ellen moffat: vBox
Compose sounds with this interactive sculpture and musical instrument.
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vBox is an installation that unfolds the music at the heart of speech.
Ellen Moffat has had a long standing interest in the underlying fundamentals of sound. The artist is particularly interested in the limits of language and how far it can be pushed, yet still continue to hold onto meaning. Moffat regularly uses the human voice in her artwork. vBox is part of a larger body of sound-based artworks, where the artist uses the smallest linguistic unit of the spoken language–known as phonemes–as central elements of the work.
Moffat is keenly interested in how fragments of speech such as phonemes have no meaning in and of themselves–they are not syllables or even words–yet they can suggest meaning through composition. In vBox, the sounds are mainly consonant sounds, or speech sounds that are articulated with partial or complete closure of the vocal tract (such as ‘p’ pronounced with the lips or ‘k’ pronounced with the back of the tongue). Through its distributed length of speakers vBox emits a wondrous array of fragmented linguistic sounds that resemble fragments of conversation, or words that might be.
Crucial to vBox is that it allows for interactive participation by visitors to effect an ongoing and ever-changing composition. The audience is invited to become participants in the work by manipulating a variety of physical controllers along the object’s surface. vBox, according to the artist, seeks to “break a stationary active listening stance” of the viewer/listener. In doing so, vBox, Moffat says, is “less about the perception of composition, and more about the opening up of co-authorship as exploration within sound making.”
Another key aspect of Moffat’s art is its spatial dimension. vBox builds on the artist’s larger body of sound objects and sound installations that have sought to position language in space and actively use those spaces in the composition. According to Marie Lovrod, vBox “attracts the curious visitor to its vibe: soft sibilant sounds emanate from a space that contains and therefore conditions their cadences.” vBox questions ideas associated with authorship, the status of modern sculpture, and the conventional notion of the musical instrument as individually played device. Yet it does so, while at the same time eliciting the limits of music at the heart of speech.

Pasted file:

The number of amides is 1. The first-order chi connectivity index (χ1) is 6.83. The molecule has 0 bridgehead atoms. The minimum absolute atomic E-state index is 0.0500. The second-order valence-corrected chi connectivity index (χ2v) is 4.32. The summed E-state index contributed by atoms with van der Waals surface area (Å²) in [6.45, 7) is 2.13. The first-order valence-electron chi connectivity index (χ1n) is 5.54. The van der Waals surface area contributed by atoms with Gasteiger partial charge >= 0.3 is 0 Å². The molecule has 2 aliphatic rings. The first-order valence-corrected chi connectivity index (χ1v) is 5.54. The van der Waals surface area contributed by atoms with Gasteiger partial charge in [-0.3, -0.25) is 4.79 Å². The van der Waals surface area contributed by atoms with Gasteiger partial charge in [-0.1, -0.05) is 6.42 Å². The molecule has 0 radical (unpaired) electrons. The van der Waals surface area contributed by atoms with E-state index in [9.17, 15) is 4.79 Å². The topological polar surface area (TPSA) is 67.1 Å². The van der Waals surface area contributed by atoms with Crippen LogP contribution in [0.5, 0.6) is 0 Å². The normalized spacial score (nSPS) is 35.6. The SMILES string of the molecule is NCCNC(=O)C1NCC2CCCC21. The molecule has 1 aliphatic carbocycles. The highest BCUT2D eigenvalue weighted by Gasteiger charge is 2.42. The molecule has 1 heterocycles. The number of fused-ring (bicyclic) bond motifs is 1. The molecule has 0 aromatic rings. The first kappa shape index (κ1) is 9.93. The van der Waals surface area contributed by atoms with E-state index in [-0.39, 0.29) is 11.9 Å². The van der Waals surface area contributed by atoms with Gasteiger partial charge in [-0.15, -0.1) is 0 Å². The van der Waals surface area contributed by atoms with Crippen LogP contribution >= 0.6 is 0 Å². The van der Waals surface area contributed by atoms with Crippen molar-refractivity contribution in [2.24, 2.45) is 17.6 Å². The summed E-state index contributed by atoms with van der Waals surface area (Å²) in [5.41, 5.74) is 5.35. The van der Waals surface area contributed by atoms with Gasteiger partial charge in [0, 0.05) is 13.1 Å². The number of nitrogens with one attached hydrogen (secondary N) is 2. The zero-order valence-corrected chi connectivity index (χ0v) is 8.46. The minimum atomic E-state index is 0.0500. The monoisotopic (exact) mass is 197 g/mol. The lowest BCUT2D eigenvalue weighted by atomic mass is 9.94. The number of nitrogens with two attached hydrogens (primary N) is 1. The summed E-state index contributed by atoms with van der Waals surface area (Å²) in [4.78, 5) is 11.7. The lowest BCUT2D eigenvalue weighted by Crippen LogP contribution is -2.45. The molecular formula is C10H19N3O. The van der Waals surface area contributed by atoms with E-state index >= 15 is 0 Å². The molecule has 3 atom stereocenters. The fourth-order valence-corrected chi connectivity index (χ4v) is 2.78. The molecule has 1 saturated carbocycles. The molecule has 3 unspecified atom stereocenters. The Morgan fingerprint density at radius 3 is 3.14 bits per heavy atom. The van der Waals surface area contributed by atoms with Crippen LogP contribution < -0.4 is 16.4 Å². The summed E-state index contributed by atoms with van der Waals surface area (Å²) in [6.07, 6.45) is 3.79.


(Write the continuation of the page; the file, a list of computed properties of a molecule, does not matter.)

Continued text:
Moffat’s vBox is presented as part of Open Sound 2011: Nests Built by Birds, an exhibition of sound art presented at intervals throughout the year.
About the Artist
Ellen Moffat is a Saskatoon based interdisciplinary artist with a committed interest in sound. Her diverse practice includes installation, new media, public art, performance, and collaboration. She has presented work in solo and group exhibitions across Canada and internationally. Projects include urbansubsonic (2009), which used audio recordings taken beneath a 1913-built glass sidewalk in downtown Saskatoon to create a chance-based soundscape; Claybank Voices: How Men Made White Mud into Cape Canaveral (2006), a 24-channel sound installation at an industrial site in Claybank, Saskatchewan, which explored notions of labour and cultural transformation; and Blow (2006), a multimedia installation which used cut-up fragments of male and female speech to create a spatialized sound poem.
Image credit: Ellen Moffat speaking about vBox at Surrey Art Gallery.